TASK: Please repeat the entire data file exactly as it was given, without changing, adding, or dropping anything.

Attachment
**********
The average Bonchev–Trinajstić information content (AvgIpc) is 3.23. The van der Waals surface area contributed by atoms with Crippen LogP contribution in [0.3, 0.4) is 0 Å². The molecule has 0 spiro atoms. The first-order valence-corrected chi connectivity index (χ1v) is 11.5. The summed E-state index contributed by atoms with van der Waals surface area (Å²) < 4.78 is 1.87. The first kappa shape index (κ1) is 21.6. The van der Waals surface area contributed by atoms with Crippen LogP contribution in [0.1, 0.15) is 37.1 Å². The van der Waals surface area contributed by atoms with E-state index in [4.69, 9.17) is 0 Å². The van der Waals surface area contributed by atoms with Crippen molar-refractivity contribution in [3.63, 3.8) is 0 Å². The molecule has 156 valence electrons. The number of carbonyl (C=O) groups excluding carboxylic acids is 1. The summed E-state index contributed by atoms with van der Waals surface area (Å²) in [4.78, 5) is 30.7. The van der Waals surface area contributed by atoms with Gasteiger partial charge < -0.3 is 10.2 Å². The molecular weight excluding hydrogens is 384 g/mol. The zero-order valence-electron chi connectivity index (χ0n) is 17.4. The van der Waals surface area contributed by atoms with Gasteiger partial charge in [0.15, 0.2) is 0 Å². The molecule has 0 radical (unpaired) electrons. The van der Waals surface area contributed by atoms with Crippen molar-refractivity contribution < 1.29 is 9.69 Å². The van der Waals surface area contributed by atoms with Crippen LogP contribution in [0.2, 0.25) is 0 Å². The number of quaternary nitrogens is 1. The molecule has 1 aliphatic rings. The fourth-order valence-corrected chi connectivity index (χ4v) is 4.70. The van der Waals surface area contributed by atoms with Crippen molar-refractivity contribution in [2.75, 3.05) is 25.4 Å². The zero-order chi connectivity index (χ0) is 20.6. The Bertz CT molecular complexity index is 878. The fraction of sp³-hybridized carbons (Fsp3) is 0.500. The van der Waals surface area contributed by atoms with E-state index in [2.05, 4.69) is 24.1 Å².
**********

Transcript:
The average Bonchev–Trinajstić information content (AvgIpc) is 3.23. The van der Waals surface area contributed by atoms with Crippen LogP contribution in [0.3, 0.4) is 0 Å². The molecule has 0 spiro atoms. The first-order valence-corrected chi connectivity index (χ1v) is 11.5. The summed E-state index contributed by atoms with van der Waals surface area (Å²) < 4.78 is 1.87. The first kappa shape index (κ1) is 21.6. The van der Waals surface area contributed by atoms with Crippen LogP contribution in [0.1, 0.15) is 37.1 Å². The van der Waals surface area contributed by atoms with E-state index in [4.69, 9.17) is 0 Å². The van der Waals surface area contributed by atoms with Crippen molar-refractivity contribution in [3.63, 3.8) is 0 Å². The molecule has 156 valence electrons. The number of carbonyl (C=O) groups excluding carboxylic acids is 1. The summed E-state index contributed by atoms with van der Waals surface area (Å²) in [4.78, 5) is 30.7. The van der Waals surface area contributed by atoms with Gasteiger partial charge < -0.3 is 10.2 Å². The molecular weight excluding hydrogens is 384 g/mol. The zero-order valence-electron chi connectivity index (χ0n) is 17.4. The van der Waals surface area contributed by atoms with Gasteiger partial charge in [0.15, 0.2) is 0 Å². The molecule has 0 radical (unpaired) electrons. The van der Waals surface area contributed by atoms with Crippen molar-refractivity contribution < 1.29 is 9.69 Å². The van der Waals surface area contributed by atoms with Crippen LogP contribution in [0.2, 0.25) is 0 Å². The number of quaternary nitrogens is 1. The molecule has 1 aliphatic rings. The fourth-order valence-corrected chi connectivity index (χ4v) is 4.70. The van der Waals surface area contributed by atoms with Crippen molar-refractivity contribution in [2.75, 3.05) is 25.4 Å². The zero-order chi connectivity index (χ0) is 20.6. The Bertz CT molecular complexity index is 878. The fraction of sp³-hybridized carbons (Fsp3) is 0.500. The van der Waals surface area contributed by atoms with E-state index in [2.05, 4.69) is 24.1 Å².